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  7. @Gene: I like variable rates as well. However, my first mortgage was at 11% and I wouldn't feel comfortable having a mortgage now unless I thought I could handle the payments if rates went up to 11% again.

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  8. Gene, the first-order approximation is that if you're assuming rates are going up linearly, then you need to end the 5-years with a variable rate as far above the fixed rate as it was below when you started. E.G., if you have a variable-rate mortgage at 2.5%, and a fixed-rate at 4%, if rates went up steadily, you'd have to get to 5.5% at the end to breakeven. It would actually require a larger/faster rate increase if you're paying down your principal faster on the variable rate.

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  9. Michael - you stole this post out of my head! :)

    I used to think that the 5-year fixed was good for everyone who couldn't handle an interest rate increase, which is why we got one a few years ago.

    After some conversations with a colleague recently, it occurred to me that for someone who has a large mortgage, the five year fixed isn't really a lot of protection against higher rates. It's just not long enough for most people to pay down a large mortgage enough to get into 'safe' territory.

    Now I think that people who can't afford an interest rate increase probably shouldn't buy the house. If they do buy the house, they might as well go variable.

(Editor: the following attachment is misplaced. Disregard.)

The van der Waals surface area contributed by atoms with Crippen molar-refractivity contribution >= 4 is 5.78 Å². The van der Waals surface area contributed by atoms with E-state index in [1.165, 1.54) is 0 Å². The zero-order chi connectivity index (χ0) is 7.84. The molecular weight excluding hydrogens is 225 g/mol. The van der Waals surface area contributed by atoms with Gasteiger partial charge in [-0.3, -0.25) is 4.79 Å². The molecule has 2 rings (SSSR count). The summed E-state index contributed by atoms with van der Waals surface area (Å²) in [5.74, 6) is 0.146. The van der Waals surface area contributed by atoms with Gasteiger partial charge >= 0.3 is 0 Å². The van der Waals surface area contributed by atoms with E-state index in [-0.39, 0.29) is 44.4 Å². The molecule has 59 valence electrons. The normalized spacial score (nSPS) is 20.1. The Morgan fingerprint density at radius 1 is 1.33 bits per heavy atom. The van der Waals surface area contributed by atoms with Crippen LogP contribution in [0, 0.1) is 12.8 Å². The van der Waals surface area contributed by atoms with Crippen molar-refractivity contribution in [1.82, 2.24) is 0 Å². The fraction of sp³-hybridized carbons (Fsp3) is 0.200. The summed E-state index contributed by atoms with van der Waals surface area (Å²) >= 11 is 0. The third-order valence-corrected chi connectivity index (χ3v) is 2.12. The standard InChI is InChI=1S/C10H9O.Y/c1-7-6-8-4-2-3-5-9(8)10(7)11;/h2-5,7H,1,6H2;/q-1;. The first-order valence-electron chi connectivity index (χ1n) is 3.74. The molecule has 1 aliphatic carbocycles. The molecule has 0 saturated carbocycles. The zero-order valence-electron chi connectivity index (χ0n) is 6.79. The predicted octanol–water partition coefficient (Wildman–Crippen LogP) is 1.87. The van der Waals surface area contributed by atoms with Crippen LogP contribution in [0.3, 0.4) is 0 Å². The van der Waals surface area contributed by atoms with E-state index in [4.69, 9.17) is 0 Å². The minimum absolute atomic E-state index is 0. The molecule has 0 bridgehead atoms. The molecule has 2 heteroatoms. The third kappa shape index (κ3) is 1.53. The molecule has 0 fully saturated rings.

I think I'm one of the rare examples of someone who had a largish mortgage and locked in because of an inability to handle significantly higher payments - but then paid off enough that by the time the five years is up - the mortgage will be small enough that there will be no interest rate risk.

    I paid a lot more in interest compared to a variable mortgage, but the risk reduction was effective.

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  10. @Potato: You're right that there are some subtleties in deciding how much rates have to rise before a fixed term makes sense.

    @Anonymous: Great minds think alike. And so do we, apparently :-)

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  11. FYI - I was the "anonymous" guy. I guess I made a mistake when entering my comment.

    My mind is only great some of the time. ;)

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  12. Although his post looked at the affordability of a mortgage payment I played with some numbers and in this scenario a person would come out ahead taking the fixed rate.